With the yield dropping below zero on U.S. Treasury debt, it doesn’t really cost the federal government anything to borrow money. Sure, we have to pay the money back eventually, but as Ezra Klein explained very well yesterday, as a practical matter, the United States is being offered “free money.”
To put it mildly, this realization offers an extraordinary opportunity for federal officials to make necessary investments at a very low cost. We haven’t seen in a chance like this in a long while, and we won’t see it again anytime soon.
Usually, the U.S. government has to pay quite a bit to borrow money. In January 2003, for instance, the interest rate on a seven-year Treasury was about 3.6 percent, which gave investors a yield of more than two percent after accounting for inflation. Right now, the interest rate is 1.52 percent, or minus-0.34 percent after accounting for inflation.
Here’s what this means: If we can think of any investments we can make over the next seven years that have a return of zero percent — yes, you read that right — or more, it would be foolish not to borrow this money and make them.
The case is even stronger with investments we know we will need to make over the next decade. The economy will get better, and as it gets better, the cost of borrowing will rise. The longer we wait, in other words, the more expensive those investments will become.
In a sane political environment, this would be perceived as extraordinarily news. Indeed, policymakers should be pinching themselves with the good fortune — they know the nation has important investments to make; they know they’d prefer to keep borrowing costs to a minimum; and they know they’re effectively being offered free money. Washington can use that free money to create jobs and improve crumbling infrastructure, with the satisfaction of knowing it’s never been more cost effective to do so.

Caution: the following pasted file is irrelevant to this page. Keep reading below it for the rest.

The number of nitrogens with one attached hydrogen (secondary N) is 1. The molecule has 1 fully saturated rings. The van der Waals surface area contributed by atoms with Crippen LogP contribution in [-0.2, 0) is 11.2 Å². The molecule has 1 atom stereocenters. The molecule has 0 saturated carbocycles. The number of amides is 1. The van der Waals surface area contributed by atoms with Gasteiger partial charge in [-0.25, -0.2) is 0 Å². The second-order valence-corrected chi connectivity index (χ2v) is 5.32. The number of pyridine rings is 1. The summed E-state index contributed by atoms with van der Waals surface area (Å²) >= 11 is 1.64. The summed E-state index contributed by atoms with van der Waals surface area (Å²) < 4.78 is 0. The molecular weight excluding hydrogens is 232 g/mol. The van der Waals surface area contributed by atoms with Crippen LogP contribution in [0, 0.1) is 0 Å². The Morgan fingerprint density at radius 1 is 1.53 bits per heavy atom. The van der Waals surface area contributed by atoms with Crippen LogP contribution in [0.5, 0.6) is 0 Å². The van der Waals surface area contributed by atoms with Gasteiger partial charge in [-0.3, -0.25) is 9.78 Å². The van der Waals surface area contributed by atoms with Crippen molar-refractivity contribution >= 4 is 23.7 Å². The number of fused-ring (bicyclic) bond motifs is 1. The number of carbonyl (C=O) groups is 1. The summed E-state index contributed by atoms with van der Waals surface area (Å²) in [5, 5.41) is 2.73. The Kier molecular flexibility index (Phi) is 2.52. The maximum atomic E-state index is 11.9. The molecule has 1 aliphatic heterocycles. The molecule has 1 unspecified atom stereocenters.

And yet, this won’t happen, for the same reason worthwhile measures nearly always don’t happen — Republicans have a direct role in the policymaking process, and their philosophy tells them public investments are “bad.” What matters, the GOP says, isn’t putting free money to good use, investing resources we’re going to have to spend eventually anyway; what matters is tackling the fiscal mess Republicans are largely responsible for creating.
And why does the GOP believe deficit reduction matters? Because their ideology tells them larger deficits lead to higher interest rates, which hold back the economy. This might be slight more coherent if interest rates weren’t below zero.
This is why we can’t have nice things.
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